Two more people are now reported to have died in the storms that saw Corsica battered with 200km/h winds this morning, bringing the death toll to five.
A fisherman in Girolata (Corse-du-Sud) and a kayakist in Erbalunga (Haute-Corse) have also been reported as dead.
It follows an earlier announcement that declared three people had died.
This includes a 13-year-old girl who was killed when a tree collapsed onto the bungalow she was in at a campsite around Sagone, a seaside resort in the south of the island.
A 72-year-old woman was also killed in Coggia also in the south after the roof of a hut fell onto her car.
A 46-year-old man was also killed at a campsite in Calvi. French radio network RTL described him as a "French tourist".
At least 13 other people are reported to be injured, two of whom are in a serious state. An Italian woman is reported to be in a critical state.
France’s Interior Minister Gérald Darmanin is visiting the island this afternoon.
“I offer my full support to the Corsicans who have faced violent storms, with wind gusts of over 200 km/h,” he tweeted.
The storm appears to have surprised weather services, with Météo-France only placing the two Corsican departments on orange storm alert at the last minute this morning. That alert was downgraded to yellow at 11:00 but the island has been again placed on orange alert for storms for this evening.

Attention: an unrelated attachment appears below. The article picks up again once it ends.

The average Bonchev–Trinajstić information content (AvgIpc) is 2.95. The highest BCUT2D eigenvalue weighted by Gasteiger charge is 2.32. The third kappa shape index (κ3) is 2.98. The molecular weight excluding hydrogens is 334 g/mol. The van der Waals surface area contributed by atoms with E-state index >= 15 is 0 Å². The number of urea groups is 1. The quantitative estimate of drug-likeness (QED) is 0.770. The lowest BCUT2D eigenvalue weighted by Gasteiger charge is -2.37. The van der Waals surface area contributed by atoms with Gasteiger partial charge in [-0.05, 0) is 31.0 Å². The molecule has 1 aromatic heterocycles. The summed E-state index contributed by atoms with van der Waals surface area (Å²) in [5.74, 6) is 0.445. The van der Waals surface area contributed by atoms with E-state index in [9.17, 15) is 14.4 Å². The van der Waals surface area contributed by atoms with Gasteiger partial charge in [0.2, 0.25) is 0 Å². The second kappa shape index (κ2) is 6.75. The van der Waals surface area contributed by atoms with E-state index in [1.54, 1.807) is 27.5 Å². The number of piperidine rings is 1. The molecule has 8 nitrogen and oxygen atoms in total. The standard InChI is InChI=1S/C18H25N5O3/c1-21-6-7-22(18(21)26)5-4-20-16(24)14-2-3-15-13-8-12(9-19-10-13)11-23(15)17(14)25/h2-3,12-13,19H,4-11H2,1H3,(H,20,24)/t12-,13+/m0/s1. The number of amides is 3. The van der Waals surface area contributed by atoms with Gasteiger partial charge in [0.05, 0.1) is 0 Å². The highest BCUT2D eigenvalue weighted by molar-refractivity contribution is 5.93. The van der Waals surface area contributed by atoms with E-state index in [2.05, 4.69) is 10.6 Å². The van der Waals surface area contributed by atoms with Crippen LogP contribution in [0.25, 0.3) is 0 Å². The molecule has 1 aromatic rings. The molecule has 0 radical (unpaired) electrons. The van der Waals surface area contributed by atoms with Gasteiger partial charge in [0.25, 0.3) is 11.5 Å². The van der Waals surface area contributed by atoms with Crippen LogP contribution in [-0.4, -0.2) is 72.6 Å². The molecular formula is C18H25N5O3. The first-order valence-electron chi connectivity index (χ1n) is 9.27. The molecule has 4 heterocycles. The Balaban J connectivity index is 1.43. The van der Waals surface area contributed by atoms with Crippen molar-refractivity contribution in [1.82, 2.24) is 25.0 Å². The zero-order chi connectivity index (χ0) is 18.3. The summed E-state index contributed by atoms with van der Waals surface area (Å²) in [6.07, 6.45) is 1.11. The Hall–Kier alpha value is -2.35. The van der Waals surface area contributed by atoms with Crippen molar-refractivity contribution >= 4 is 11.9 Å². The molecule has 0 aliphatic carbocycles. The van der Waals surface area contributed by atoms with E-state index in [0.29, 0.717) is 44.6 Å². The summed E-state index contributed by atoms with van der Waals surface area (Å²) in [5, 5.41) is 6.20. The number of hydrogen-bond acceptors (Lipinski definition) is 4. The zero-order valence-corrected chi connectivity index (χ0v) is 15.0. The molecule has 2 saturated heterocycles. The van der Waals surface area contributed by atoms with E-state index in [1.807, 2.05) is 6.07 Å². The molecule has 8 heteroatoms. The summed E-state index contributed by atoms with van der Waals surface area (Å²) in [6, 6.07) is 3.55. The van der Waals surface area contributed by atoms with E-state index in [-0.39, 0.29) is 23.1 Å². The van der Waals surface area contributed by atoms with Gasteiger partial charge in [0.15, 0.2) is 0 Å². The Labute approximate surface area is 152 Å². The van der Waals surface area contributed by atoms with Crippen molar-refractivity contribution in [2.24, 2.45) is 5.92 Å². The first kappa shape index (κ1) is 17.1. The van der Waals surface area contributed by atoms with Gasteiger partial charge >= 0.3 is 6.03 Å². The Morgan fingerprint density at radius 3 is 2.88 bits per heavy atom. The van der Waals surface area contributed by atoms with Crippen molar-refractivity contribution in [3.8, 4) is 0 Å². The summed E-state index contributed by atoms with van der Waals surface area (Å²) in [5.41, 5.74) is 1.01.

The wind gusts expected from the thunderstorms tonight (August 18) will be much less violent than those observed on in the morning, but the intense rainstorms are expected to last longer.
115 sea rescue missions took place
Following the storm, 115 sea rescue operations took place around midday.
“Many small boats were surprised by the violent and sudden phenomenon,” the spokesman for the maritime prefect of the Mediterranean, Pierre-Louis Josselin, told Franceinfo.
He said that rescue operations are ongoing.
Gilles Simeoni, president of the Conseil exécutif de la collectivité de Corse, described the flash storms as an “apocalyptic scenario that lasted just one hour”.
“We are groggy,” he said.
He said that French President Emmanuel Macron phoned him in the morning to ask about the situation and to express “emotion” at the disaster.
Mr Simeoni also welcomed Mr Darmanin’s decision to visit, saying gestures like this matter.